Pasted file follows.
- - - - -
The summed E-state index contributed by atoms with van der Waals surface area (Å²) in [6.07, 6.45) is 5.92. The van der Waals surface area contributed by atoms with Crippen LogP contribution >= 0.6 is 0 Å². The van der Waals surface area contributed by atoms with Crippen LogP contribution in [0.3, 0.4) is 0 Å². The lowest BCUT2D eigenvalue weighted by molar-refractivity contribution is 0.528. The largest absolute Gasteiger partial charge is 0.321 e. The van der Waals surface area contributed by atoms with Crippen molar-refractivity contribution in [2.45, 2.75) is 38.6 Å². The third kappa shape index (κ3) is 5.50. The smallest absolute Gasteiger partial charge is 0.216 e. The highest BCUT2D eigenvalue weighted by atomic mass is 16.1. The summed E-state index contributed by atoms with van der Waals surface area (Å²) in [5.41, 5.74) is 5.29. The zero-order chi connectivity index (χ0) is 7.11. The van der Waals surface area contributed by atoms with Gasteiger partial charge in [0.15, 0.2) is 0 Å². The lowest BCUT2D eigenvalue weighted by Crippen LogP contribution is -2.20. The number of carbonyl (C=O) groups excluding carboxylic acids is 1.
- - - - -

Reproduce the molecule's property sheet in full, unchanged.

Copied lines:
The summed E-state index contributed by atoms with van der Waals surface area (Å²) in [6.07, 6.45) is 5.92. The van der Waals surface area contributed by atoms with Crippen LogP contribution >= 0.6 is 0 Å². The van der Waals surface area contributed by atoms with Crippen LogP contribution in [0.3, 0.4) is 0 Å². The lowest BCUT2D eigenvalue weighted by molar-refractivity contribution is 0.528. The largest absolute Gasteiger partial charge is 0.321 e. The van der Waals surface area contributed by atoms with Crippen molar-refractivity contribution in [2.45, 2.75) is 38.6 Å². The third kappa shape index (κ3) is 5.50. The smallest absolute Gasteiger partial charge is 0.216 e. The highest BCUT2D eigenvalue weighted by atomic mass is 16.1. The summed E-state index contributed by atoms with van der Waals surface area (Å²) in [5.41, 5.74) is 5.29. The zero-order chi connectivity index (χ0) is 7.11. The van der Waals surface area contributed by atoms with Gasteiger partial charge in [0.15, 0.2) is 0 Å². The lowest BCUT2D eigenvalue weighted by Crippen LogP contribution is -2.20. The number of carbonyl (C=O) groups excluding carboxylic acids is 1.